Time is supposedly the great equalizer. No matter how much money we make, how famous we are, or how much clout we yield in the office, we are all limited by the same number of hours in a day.
However, a recent study from psychological scientists Alice Moon and Serena Chen of the University of California, Berkeley demonstrates that feeling a sense of power leads people to perceive themselves as able to control time, and that they have more of time at their disposal.
“Given that the objective experience of time is uniform for everyone, it would seem safe to assume that all people perceive time in the same way,” Moon and Chen write in the Journal of Experimental Social Psychology. “Instead, across 557 participants, five studies, and several ancillary studies, we established that power leads to an increase in perceived time availability.”
While it may be that powerful people tend to have more control over how they spend their time, with the ability to cancel meetings or have an assistant take over menial tasks, Moon and Chen found that high-power individuals still perceive greater control over time than do lower-power individuals who are operating under the same time constraints.
The researchers told 104 college students that they would be solving brain-teaser problems with a partner, and they would be assigned to a specific role: either the boss (high power) or an employee (low power).
The “bosses” were told they would be directing the “employee” on which problems to solve, what answers to submit, and how to divide up a reward at the end of the task, while the employees were told that they would have no control over any key components of the assignment.
To further reinforce the difference in power, bosses were seated in high-end, cushy office chairs adjusted to be higher than the ordinary desk chair the employees sat in.
After the task, the students completed a measure that gauged their sense of available time, responding to questions like “I feel in control of my time” and “I find it difficult to keep to a schedule because others take me away from my work” using a 7-point scale. They also completed scales measuring their sense of power.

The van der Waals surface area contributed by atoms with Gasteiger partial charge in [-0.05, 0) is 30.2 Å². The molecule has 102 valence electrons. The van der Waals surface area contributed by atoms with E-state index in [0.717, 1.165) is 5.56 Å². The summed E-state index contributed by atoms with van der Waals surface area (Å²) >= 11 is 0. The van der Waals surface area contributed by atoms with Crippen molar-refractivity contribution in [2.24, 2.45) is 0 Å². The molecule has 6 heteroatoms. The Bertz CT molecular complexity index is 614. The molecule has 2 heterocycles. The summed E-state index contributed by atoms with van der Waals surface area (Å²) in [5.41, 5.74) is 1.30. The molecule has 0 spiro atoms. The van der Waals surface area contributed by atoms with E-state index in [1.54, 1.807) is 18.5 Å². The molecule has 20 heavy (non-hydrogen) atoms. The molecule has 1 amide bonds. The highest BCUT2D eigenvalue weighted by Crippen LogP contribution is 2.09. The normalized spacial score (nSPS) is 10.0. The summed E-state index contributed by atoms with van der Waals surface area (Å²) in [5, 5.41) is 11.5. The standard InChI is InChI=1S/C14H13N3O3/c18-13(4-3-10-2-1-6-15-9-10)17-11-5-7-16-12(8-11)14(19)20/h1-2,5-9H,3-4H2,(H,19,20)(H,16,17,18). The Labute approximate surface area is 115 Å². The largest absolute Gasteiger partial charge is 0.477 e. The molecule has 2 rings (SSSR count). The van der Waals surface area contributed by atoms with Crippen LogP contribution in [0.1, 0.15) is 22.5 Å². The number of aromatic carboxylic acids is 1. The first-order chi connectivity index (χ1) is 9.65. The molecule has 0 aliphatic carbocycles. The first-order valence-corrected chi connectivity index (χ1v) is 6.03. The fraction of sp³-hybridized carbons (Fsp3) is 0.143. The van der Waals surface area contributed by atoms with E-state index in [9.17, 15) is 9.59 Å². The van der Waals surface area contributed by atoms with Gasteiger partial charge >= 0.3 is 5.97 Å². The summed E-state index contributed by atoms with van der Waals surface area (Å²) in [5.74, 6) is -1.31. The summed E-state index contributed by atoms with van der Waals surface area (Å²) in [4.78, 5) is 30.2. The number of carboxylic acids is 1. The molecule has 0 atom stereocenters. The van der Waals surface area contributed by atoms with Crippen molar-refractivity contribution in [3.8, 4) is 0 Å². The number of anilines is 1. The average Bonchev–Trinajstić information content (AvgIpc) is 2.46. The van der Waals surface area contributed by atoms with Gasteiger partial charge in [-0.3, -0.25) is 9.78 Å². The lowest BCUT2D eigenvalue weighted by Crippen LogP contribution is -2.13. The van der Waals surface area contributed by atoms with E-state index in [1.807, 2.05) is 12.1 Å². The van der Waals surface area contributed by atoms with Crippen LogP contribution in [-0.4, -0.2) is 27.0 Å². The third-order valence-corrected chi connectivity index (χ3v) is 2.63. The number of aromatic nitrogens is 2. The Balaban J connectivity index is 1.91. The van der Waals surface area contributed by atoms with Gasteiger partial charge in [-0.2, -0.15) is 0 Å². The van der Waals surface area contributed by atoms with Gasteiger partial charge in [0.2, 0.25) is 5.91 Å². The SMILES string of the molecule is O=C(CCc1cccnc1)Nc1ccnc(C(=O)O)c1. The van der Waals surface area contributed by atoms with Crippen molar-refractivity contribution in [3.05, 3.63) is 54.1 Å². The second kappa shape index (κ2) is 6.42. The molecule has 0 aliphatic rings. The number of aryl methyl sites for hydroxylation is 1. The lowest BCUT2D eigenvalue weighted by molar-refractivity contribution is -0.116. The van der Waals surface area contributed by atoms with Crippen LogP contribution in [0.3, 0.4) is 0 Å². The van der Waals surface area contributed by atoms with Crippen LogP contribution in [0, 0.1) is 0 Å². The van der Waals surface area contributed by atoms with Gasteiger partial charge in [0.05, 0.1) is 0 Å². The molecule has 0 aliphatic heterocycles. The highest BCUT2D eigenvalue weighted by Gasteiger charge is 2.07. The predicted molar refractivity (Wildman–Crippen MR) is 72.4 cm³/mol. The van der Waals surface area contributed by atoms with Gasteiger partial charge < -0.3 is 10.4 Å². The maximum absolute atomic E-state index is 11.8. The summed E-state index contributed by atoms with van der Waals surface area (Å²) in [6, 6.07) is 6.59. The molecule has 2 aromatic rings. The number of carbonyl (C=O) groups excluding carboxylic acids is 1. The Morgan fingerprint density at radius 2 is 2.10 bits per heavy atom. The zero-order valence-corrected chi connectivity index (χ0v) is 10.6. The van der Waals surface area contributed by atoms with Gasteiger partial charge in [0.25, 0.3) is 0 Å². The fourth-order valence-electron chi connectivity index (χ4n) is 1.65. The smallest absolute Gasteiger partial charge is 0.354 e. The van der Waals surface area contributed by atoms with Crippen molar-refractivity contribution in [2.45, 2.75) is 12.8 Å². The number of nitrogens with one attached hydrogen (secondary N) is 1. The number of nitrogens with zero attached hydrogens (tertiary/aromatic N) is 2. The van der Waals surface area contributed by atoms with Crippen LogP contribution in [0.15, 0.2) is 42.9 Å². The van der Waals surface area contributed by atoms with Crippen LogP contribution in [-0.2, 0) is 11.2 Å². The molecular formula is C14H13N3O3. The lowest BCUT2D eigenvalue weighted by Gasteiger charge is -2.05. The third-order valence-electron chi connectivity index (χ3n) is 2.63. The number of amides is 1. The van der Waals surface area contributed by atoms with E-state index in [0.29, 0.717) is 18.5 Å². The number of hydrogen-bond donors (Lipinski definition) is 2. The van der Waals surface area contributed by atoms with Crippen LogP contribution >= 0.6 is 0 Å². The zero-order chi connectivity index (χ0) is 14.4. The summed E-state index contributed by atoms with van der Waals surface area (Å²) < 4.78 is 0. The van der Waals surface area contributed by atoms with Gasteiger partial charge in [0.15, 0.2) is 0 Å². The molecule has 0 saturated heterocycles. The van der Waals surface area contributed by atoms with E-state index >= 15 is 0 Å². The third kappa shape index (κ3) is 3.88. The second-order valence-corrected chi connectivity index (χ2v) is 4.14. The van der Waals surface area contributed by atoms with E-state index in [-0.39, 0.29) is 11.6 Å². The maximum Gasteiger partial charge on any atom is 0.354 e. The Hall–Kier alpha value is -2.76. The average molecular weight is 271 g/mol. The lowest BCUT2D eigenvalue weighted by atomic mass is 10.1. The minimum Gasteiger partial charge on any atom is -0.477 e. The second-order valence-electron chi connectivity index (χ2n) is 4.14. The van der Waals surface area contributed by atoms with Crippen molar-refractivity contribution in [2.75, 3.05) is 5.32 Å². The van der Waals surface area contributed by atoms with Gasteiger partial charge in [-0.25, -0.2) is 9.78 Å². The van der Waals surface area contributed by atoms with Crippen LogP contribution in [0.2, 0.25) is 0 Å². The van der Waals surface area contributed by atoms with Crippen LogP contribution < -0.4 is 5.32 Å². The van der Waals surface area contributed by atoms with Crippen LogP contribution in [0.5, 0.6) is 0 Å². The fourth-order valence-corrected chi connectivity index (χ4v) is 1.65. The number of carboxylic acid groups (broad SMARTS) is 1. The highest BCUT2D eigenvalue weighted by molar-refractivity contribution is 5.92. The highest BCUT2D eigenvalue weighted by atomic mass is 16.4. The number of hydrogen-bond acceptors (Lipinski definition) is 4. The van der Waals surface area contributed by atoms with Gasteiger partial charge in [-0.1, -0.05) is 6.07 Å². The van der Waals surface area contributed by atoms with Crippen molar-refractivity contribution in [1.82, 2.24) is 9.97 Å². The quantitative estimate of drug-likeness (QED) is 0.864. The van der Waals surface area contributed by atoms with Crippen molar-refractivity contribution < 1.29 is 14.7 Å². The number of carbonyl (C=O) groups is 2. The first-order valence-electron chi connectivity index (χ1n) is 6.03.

As expected, the high-power “bosses” reported both having more time and feeling more powerful than the low-power “employees.”
Results from an additional experiment suggested that perceptions of time can be also be linked to our feelings of stress.
For this experiment, 147 adults were recruited to complete an online survey. They were asked to visualize an interview scenario in which they were either the interviewer (high power), the interviewee (low power), or to imagine a time when they held equal power with someone.
Participants then completed the measure of perceived time availability, as well as a measure of stress. Using a 5-point scale, participants rated how much they currently felt emotions such as “anxious” or “relaxed.”
Moon and Chen found a relationship between sense of time and stress; the high-power group reported the least amount of stress and the most amount of time, the low-power group reported the most stress and the least amount of time, and the equal-power participants fell in-between.
“Not only does power influence perceived control over time, but perceiving control over time leads to a subjective sense that more time is available,” the researchers conclude. “This suggests that it isn’t simply the case that powerful people actually have more control over their time, but that powerful people also perceive having control over time even when they don’t.”
Moon, A., & Chen, S. (2014). The power to control time: Power influences how much time (you think) you have. Journal of Experimental Social Psychology, 54, 97-101. doi:10.1016/j.jesp.2014.04.011